How to Interview a Divorce Lawyer
What exactly do you need to know before you hire a lawyer? Here are some questions to ask before you write a retainer check or sign on the dotted line.
Concerning general experience, ask these questions:
- How many matrimonial cases have you handled?
- How many of those cases went to trial? (An attorney who has done a lot of trials might not be a good negotiator. Keep that in mind, especially when the lawyer hasn't been in practice very long.)
- How many of these cases involved custody, support, business valuations, large financial settlements, or whatever issue feels like your major concern?
- Where did you go to law school? (Don't ask if the diploma is staring you in the face.)
- Are you experienced in unbundled divorce (or collaborative divorce, or whatever style of divorce you hope to enter)?
- Do you have the time to take on a new case now?
- Do you know my husband (or wife)?
- Do you know his or her attorney?
Ask about day-to-day operations:
- Will anyone (usually an associate) be assisting you on my case?
- What is his or her experience?
- Can I meet the associate now?
- What work would the associate do and what work would you do?
- Which one of you will negotiate the case? (If you want to be sure that the lawyer you are seeing is the negotiator, make that clear. You don't want an intern performing your quadruple bypass surgery, and you don't want an inexperienced associate you haven't met negotiating your divorce.)
- Who will try my case?
- Are you available to take phone calls?
- Is the associate available to take calls?
- What hours are you usually in the office?
- Do you have any time-consuming trials coming up?
- Will I get copies of all papers (letters, faxes, legal papers) in my case? (Be sure the answer is “yes.”)
Make sure the fees are clear:
- What is your hourly billing rate?
- What is the associate's billing rate?
- If both you and the associate are working on my case at the same time, am I billed at your combined rates? (Some firms do that only if two attorneys are needed, such as at trial. Others do it routinely, and others only bill you at the higher attorney's rate.)
- Is your fee for trial different from your hourly rate? (Some attorneys charge a set fee for every day they are in court.)
- Do you charge a retainer, and how much is it?
- Will the billing arrangements be set out in writing? (Insist that they be.)
- What happens when the retainer is used up?
- Will you keep me informed each month as to how much of the retainer has been depleted?
- What happens if I get behind on the bills?
- Can you collect your fees from my spouse?
- How much am I billed for copies of all relevant documents? (If the fee is too high, you might want to make copies on your own.)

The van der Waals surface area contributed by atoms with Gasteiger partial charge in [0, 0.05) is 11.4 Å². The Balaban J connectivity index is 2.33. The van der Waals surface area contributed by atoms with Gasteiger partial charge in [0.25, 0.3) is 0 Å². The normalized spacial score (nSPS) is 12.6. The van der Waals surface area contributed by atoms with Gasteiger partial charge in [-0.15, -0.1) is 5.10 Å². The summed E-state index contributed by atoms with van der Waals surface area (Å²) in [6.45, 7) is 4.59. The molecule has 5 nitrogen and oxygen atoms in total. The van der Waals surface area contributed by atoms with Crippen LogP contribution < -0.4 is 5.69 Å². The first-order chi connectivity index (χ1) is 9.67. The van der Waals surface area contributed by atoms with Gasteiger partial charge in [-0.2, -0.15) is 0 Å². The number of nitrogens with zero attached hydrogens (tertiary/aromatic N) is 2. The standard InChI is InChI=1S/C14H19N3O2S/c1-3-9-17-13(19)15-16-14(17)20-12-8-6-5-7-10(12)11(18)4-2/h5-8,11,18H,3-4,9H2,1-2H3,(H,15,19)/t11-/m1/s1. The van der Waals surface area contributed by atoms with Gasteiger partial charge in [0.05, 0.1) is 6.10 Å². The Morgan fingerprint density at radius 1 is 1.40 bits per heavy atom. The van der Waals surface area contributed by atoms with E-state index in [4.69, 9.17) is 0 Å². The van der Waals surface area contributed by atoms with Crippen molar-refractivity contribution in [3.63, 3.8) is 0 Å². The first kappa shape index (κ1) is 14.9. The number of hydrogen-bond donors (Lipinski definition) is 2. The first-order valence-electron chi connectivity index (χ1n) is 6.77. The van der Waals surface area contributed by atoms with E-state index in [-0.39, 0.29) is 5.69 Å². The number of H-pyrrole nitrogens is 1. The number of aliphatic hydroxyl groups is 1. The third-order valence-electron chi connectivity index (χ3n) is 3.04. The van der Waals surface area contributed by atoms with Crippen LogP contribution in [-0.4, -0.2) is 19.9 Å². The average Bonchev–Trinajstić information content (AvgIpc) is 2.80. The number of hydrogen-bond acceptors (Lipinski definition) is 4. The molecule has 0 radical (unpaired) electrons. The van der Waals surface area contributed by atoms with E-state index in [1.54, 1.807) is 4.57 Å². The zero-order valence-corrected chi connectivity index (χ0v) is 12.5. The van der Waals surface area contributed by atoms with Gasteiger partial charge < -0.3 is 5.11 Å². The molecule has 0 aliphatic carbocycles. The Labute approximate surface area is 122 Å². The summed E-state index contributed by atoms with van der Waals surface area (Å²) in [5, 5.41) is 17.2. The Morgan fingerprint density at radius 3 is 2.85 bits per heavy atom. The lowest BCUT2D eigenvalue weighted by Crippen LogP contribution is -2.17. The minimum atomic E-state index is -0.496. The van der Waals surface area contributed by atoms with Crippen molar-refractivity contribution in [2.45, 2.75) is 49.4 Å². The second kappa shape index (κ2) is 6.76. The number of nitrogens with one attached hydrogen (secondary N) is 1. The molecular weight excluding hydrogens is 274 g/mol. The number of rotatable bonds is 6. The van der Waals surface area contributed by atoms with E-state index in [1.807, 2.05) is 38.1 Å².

- What extra fees should I expect? (Your retainer will spell out your responsibility for “fees”—what the lawyer charges for his/her time versus “costs”—things like court filing fees, process server fees, excessive postage, messengers, stenographers, or similar out-of-pocket expenses.)
- Are those fees due in advance, and will I know in advance what they are?
- Am I billed for telephone calls?
- Do you have a minimum unit of time you bill me for? (Some lawyers will bill you for 5 or even 15 minutes when a call takes only 4 minutes.
Ask these questions about handling the case:
- Will I have input in decisions concerning strategy in my case?
- Will I be kept informed of all developments?
- What problems do you foresee arising in my case?
- What are your personal feelings about joint custody versus sole custody? Sometimes a lawyer has strong convictions one way or the other that could potentially affect the outcome of your case despite the fact that your wishes should prevail.
- Based on your experience, how much do you think my case will cost?
Before you make the final decision to sign on with a lawyer, be sure to fill out the attorney checklist. It will guide you in your decision—and serve as a reminder about your agreement in the months to come.
After you have decided whom you want to represent you, a reputable lawyer will send you his or her written agreement concerning fees and will give you time to ask questions about the agreement before you sign it. If a lawyer asks you to sign an agreement in his or her office without giving you the chance to think it over, look for another lawyer. Sometimes it's worth showing the agreement to your business or personal lawyer, whom you trust. If and when you do return the written agreement, you usually have to include the retainer check required as your initial payment.
More on: Dealing With Divorce
Excerpted from The Complete Idiot's Guide to Surviving Divorce Â© 2002 by BookEnds, LLC. All rights reserved including the right of reproduction in whole or in part in any form. Used by arrangement with Alpha Books, a member of Penguin Group (USA) Inc.
To order this book visit the Idiot's Guide web site or call 1-800-253-6476.